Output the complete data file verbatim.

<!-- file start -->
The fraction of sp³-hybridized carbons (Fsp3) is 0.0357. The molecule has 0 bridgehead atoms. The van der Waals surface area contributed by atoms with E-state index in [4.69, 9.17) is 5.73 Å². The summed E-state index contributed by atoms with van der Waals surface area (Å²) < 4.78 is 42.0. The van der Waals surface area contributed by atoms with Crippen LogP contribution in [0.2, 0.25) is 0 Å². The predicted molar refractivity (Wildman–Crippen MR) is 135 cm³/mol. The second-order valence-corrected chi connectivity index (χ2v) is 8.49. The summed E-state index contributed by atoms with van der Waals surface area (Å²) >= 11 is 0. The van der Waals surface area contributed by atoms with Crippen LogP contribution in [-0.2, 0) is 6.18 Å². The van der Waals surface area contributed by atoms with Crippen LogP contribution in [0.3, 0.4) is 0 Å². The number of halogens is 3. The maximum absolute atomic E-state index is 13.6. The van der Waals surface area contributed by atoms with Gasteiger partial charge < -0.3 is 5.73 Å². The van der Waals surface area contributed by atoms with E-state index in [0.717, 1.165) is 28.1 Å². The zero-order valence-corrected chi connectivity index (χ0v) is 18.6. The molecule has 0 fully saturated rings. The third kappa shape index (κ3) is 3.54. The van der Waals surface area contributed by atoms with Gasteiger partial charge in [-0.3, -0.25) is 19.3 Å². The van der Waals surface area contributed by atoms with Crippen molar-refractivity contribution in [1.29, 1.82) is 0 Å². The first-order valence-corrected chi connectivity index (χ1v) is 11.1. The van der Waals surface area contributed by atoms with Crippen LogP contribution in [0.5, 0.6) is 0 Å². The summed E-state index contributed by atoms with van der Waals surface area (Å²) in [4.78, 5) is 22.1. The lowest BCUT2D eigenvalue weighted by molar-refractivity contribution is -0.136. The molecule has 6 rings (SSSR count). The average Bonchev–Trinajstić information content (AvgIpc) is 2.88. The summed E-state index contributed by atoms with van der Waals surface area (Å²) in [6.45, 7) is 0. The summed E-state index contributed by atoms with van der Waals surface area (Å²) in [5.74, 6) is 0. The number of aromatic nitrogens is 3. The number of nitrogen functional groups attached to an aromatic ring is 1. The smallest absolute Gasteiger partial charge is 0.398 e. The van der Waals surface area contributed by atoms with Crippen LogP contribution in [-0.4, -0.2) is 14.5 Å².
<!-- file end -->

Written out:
The fraction of sp³-hybridized carbons (Fsp3) is 0.0357. The molecule has 0 bridgehead atoms. The van der Waals surface area contributed by atoms with E-state index in [4.69, 9.17) is 5.73 Å². The summed E-state index contributed by atoms with van der Waals surface area (Å²) < 4.78 is 42.0. The van der Waals surface area contributed by atoms with Crippen LogP contribution in [0.2, 0.25) is 0 Å². The predicted molar refractivity (Wildman–Crippen MR) is 135 cm³/mol. The second-order valence-corrected chi connectivity index (χ2v) is 8.49. The summed E-state index contributed by atoms with van der Waals surface area (Å²) >= 11 is 0. The van der Waals surface area contributed by atoms with Crippen LogP contribution in [-0.2, 0) is 6.18 Å². The van der Waals surface area contributed by atoms with Crippen LogP contribution in [0.3, 0.4) is 0 Å². The number of halogens is 3. The maximum absolute atomic E-state index is 13.6. The van der Waals surface area contributed by atoms with Gasteiger partial charge < -0.3 is 5.73 Å². The van der Waals surface area contributed by atoms with E-state index in [0.717, 1.165) is 28.1 Å². The zero-order valence-corrected chi connectivity index (χ0v) is 18.6. The molecule has 0 fully saturated rings. The third kappa shape index (κ3) is 3.54. The van der Waals surface area contributed by atoms with Gasteiger partial charge in [-0.3, -0.25) is 19.3 Å². The van der Waals surface area contributed by atoms with Crippen molar-refractivity contribution in [1.29, 1.82) is 0 Å². The first-order valence-corrected chi connectivity index (χ1v) is 11.1. The van der Waals surface area contributed by atoms with Crippen LogP contribution in [0.5, 0.6) is 0 Å². The summed E-state index contributed by atoms with van der Waals surface area (Å²) in [4.78, 5) is 22.1. The lowest BCUT2D eigenvalue weighted by molar-refractivity contribution is -0.136. The molecule has 6 rings (SSSR count). The average Bonchev–Trinajstić information content (AvgIpc) is 2.88. The summed E-state index contributed by atoms with van der Waals surface area (Å²) in [6.45, 7) is 0. The summed E-state index contributed by atoms with van der Waals surface area (Å²) in [5.74, 6) is 0. The number of aromatic nitrogens is 3. The number of nitrogen functional groups attached to an aromatic ring is 1. The smallest absolute Gasteiger partial charge is 0.398 e. The van der Waals surface area contributed by atoms with Crippen LogP contribution in [-0.4, -0.2) is 14.5 Å².